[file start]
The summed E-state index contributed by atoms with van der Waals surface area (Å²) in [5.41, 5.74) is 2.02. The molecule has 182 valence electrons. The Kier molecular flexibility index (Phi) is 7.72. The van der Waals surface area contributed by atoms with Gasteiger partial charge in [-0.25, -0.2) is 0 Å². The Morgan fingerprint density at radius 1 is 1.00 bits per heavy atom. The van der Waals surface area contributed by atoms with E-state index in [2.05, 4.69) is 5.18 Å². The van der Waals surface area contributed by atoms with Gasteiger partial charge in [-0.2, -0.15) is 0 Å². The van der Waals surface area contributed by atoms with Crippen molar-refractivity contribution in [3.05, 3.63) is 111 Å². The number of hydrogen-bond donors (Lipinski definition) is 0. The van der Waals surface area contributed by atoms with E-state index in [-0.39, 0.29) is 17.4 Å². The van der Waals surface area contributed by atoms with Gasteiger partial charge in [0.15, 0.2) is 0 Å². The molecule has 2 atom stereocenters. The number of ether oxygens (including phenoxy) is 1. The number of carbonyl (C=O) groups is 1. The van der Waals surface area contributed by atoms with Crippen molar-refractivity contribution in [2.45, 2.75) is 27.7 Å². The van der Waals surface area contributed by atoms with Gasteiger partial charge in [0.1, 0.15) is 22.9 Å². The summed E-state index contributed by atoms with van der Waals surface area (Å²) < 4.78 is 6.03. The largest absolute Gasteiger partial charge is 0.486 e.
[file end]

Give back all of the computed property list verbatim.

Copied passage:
The summed E-state index contributed by atoms with van der Waals surface area (Å²) in [5.41, 5.74) is 2.02. The molecule has 182 valence electrons. The Kier molecular flexibility index (Phi) is 7.72. The van der Waals surface area contributed by atoms with Gasteiger partial charge in [-0.25, -0.2) is 0 Å². The Morgan fingerprint density at radius 1 is 1.00 bits per heavy atom. The van der Waals surface area contributed by atoms with E-state index in [2.05, 4.69) is 5.18 Å². The van der Waals surface area contributed by atoms with Gasteiger partial charge in [-0.2, -0.15) is 0 Å². The van der Waals surface area contributed by atoms with Crippen molar-refractivity contribution in [3.05, 3.63) is 111 Å². The number of hydrogen-bond donors (Lipinski definition) is 0. The van der Waals surface area contributed by atoms with E-state index in [-0.39, 0.29) is 17.4 Å². The van der Waals surface area contributed by atoms with Gasteiger partial charge in [0.15, 0.2) is 0 Å². The molecule has 2 atom stereocenters. The number of ether oxygens (including phenoxy) is 1. The number of carbonyl (C=O) groups is 1. The van der Waals surface area contributed by atoms with Crippen molar-refractivity contribution in [2.45, 2.75) is 27.7 Å². The van der Waals surface area contributed by atoms with Gasteiger partial charge in [0.1, 0.15) is 22.9 Å². The summed E-state index contributed by atoms with van der Waals surface area (Å²) < 4.78 is 6.03. The largest absolute Gasteiger partial charge is 0.486 e.